Dutch researchers may have answered our prayers with new coatings that clean themselves.
Eindhoven University of Technology researchers have developed a new coating with a surface that can repair itself after sustaining damage. Potential real-life applications for this new material include never having to wash your car again, or never having to wipe fingerprints off your phone’s touchscreen.
The researchers published their findings in Advanced Materials on July 17. The research was led by Catarina Esteves of the department of Chemical Engineering and Chemistry at Eindhoven University of Technology.
Existing functional coatings contain at their surface nano-sized functional groups that provide a specific service, whether that be waterproofing or providing anti-bacterial properties. The weakness of these coatings though is that they are easily and irreversibly damaged by light contact. Obviously with this weakness they are effectively useless for real-world use.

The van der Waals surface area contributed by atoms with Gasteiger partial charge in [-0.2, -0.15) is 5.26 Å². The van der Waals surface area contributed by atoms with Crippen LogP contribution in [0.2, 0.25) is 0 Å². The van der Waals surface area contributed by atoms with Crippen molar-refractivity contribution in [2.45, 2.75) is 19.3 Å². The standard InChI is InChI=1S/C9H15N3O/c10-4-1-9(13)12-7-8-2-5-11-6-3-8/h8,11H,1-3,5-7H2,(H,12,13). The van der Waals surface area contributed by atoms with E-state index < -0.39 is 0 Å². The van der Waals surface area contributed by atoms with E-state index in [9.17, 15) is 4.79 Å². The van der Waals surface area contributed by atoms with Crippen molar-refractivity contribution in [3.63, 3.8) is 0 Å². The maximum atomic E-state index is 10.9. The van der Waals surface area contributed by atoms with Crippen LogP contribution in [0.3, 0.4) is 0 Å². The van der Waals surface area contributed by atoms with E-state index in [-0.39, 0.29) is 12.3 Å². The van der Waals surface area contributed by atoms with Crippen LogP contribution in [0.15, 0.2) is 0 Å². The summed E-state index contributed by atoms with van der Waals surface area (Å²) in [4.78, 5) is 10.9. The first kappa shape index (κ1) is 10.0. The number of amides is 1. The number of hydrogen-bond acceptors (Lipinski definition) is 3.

Esteves and her team have pioneered a new method, which includes developing surfaces with special “stalks” carrying the functional chemical groups at their ends, and distributing these throughout the coating. If the outer surface layer is destroyed through scratching, the “stalks” in the lower layer re-orient to the new surface, restoring functionality.
At this stage the technology only works in the case of superficial scratching; if the surface is completely penetrated it will still be rendered useless.
In addition to the applications mentioned above, these new coatings could find uses as varied as self repairing contact lenses to jet aircraft that don’t need to be repainted. The cleaner surfaces would also reduce in lower air resistance in flight, reducing fuel costs.
Now Esteves and her team have plans to refine the technology further and hope to see it in production before the decade is over. For now, though, you’ll have to keep washing your car the old fashioned way.